Here is some perspective on what was happening on earth around then; in people-land, we are mainly hunting and gathering, though the nascent skill of agriculture is emerging. And the last big glacial period was ending around then too. At that time in what is now California, a seedling sprouted, grew and continues to this day through the many ages of we call modern human history.

So, counting up the ways I like this plant so far (its medicinal value forthcoming), is for the commonness in where it grows, the ease in gathering and garbling (sans neighbors), and a fascination on how long this plant can live. Plus, after a desert rain the air is pungent with the odor of Larrea, which I find revivifying.

Processing and Medicine Making

After taking the leaves off the stems, there are a couple of ways you can process this plant for medicine. First, you can just dry it for future use. The plant dries pretty easy, just lay it out on some kind of sheet (such as a tarp) in a non-moist environment. It is helpful if the room gets some sunlight to speed the drying process.  If you are going to use a dehydrator remember the smell will waft throughout your home, and your dehydrator will smell like Chaparral for a long time to come. This might be problematic if you are going to dry more delicate smelling plants or foods in it later.

We Interrupt this Blog to bring you Another Odd Anecdote

Years ago, I lived in a very drafty moist cabin. To keep most of my dried plants dry, I kept them in jars, buckets and tubs. But I kept my Chaparral in an open box figuring it would resist any molds, etc. A couple of weeks after I had stored it in the aforementioned box, I looked in and all of the Larrea had gone moldy. I didn’t even know that can happen, but it sure did and I had to compost all that hard work and plants gathered from far away. I guess Chaparral is not used to living in a constant moist environment and had no defenses against the pathogen.

Medicinal Preparations

The part of this plant used medicinally is the leaves, though if you have some branches, flowers or seed capsules in with them it will not hurt the medicine. The leaf can be used either fresh or dried, as there is not that much water in them to begin with.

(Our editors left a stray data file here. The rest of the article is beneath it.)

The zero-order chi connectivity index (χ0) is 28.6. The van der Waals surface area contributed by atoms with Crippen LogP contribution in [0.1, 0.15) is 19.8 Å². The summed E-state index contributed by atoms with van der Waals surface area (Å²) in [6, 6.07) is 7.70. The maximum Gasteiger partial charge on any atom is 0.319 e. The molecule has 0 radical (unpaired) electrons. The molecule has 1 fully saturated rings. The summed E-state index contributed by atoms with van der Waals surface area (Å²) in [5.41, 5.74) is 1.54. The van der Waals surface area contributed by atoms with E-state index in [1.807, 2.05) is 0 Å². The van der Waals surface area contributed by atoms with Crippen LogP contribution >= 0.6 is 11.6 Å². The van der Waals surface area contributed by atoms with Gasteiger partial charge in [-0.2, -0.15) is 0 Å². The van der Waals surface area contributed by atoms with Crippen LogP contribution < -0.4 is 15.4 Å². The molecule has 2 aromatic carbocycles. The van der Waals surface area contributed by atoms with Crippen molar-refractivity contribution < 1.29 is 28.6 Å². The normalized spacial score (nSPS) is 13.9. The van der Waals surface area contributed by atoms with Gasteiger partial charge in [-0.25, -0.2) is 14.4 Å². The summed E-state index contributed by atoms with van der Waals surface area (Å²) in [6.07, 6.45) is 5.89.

There are a number of preparations that can be made from Larrea. Here is a list of some of the ones I make and use the most (medicinal uses for them are below). Due to the antioxidant properties of this plant, most of these preparations will have a longer shelf life than medicines made from other plants.

  1. Tincture-tincture with 95% ethanol at about 1:2, or as close to this as you can get while having the leaves covered by the menstruum and a few inches above it.
  2. Infused oil-soak (infuse) the leaves in extra virgin olive oil, and let them sit for at least 2 weeks in the oil. Cover the leaves with the oil and have a few inches of it above them. Since they resist mold, you can let the leaves stay in the oil for a longer period of time than most plants.
    There are two very good reasons to make this preparation. The first is Chaparral’s use as an external antiseptic. The oil alone, or combined with other plants, can be applied directly to wounds. The second reason is Larrea’s strong antioxidant effects. The constituents (chemicals) helps stabilize the infused oil, and by adding the Chaparral oil into other oils or salves, it will slow down their rate of rancidity and give them a longer shelf life. The only drawback to this is its strong taste and smell so you may not want to employ it in preparations like lip balms.
  3. Salve-salves are basically infused oils solidified with beeswax with essential oils sometimes added in. Using Larrea in a salve is similar to using it as an infused oil.
  4. Tea-tea is a water-based preparation generally prepared with hot water. Chaparral is usually infused (hot water poured on) rather than decocted (cooked) in the water. Remember that if this is for drinking, you may want to use a light touch with the plant, it is strong tasting.
  5. Honey-an infused honey is when the plant is covered with honey which will eventually extract the plant constituents. There are a few ways of increasing the ability of the honey to absorb these. One is heating it in a double boiler or just keeping the jar near a warm place so that the honey is liquid enough to allow movement of the materials between the plant and the honey.
    I have not used Chaparral honey yet, but I am considering it as a burn medicine to have the Larrea augment the honey for this type of treatment.